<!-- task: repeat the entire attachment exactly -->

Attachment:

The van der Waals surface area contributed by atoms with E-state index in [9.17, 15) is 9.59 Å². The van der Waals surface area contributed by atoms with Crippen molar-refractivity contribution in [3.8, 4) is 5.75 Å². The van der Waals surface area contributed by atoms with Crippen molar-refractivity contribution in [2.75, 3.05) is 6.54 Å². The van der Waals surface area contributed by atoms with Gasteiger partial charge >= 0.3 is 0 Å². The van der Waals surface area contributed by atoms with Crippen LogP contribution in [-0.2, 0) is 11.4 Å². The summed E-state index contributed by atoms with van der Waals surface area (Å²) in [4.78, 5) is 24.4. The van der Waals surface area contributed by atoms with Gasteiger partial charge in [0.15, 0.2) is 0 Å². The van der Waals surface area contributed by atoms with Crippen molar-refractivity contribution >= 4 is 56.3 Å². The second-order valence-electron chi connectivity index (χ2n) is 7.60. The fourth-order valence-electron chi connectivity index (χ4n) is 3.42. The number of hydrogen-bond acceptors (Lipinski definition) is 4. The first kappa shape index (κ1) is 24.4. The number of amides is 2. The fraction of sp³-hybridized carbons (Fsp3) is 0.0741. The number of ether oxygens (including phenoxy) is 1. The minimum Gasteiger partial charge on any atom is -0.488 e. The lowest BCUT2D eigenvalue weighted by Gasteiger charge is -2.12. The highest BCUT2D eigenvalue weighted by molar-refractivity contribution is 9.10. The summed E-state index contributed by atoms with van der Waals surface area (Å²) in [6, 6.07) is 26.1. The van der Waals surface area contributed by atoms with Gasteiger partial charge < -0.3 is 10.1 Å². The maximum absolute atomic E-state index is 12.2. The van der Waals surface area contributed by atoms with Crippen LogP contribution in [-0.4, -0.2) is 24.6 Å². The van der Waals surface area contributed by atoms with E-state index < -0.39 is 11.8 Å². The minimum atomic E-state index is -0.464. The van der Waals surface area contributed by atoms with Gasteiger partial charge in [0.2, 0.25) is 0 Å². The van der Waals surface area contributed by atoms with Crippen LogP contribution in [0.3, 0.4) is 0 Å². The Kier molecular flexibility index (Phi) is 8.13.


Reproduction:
The van der Waals surface area contributed by atoms with E-state index in [9.17, 15) is 9.59 Å². The van der Waals surface area contributed by atoms with Crippen molar-refractivity contribution in [3.8, 4) is 5.75 Å². The van der Waals surface area contributed by atoms with Crippen molar-refractivity contribution in [2.75, 3.05) is 6.54 Å². The van der Waals surface area contributed by atoms with Gasteiger partial charge >= 0.3 is 0 Å². The van der Waals surface area contributed by atoms with Crippen LogP contribution in [-0.2, 0) is 11.4 Å². The summed E-state index contributed by atoms with van der Waals surface area (Å²) in [4.78, 5) is 24.4. The van der Waals surface area contributed by atoms with Gasteiger partial charge in [0.15, 0.2) is 0 Å². The van der Waals surface area contributed by atoms with Crippen molar-refractivity contribution >= 4 is 56.3 Å². The second-order valence-electron chi connectivity index (χ2n) is 7.60. The fourth-order valence-electron chi connectivity index (χ4n) is 3.42. The number of hydrogen-bond acceptors (Lipinski definition) is 4. The first kappa shape index (κ1) is 24.4. The number of amides is 2. The fraction of sp³-hybridized carbons (Fsp3) is 0.0741. The number of ether oxygens (including phenoxy) is 1. The minimum Gasteiger partial charge on any atom is -0.488 e. The lowest BCUT2D eigenvalue weighted by Gasteiger charge is -2.12. The highest BCUT2D eigenvalue weighted by molar-refractivity contribution is 9.10. The summed E-state index contributed by atoms with van der Waals surface area (Å²) in [6, 6.07) is 26.1. The van der Waals surface area contributed by atoms with Gasteiger partial charge < -0.3 is 10.1 Å². The maximum absolute atomic E-state index is 12.2. The van der Waals surface area contributed by atoms with Crippen LogP contribution in [-0.4, -0.2) is 24.6 Å². The van der Waals surface area contributed by atoms with E-state index < -0.39 is 11.8 Å². The minimum atomic E-state index is -0.464. The van der Waals surface area contributed by atoms with Gasteiger partial charge in [0.2, 0.25) is 0 Å². The van der Waals surface area contributed by atoms with Crippen LogP contribution in [0.3, 0.4) is 0 Å². The Kier molecular flexibility index (Phi) is 8.13.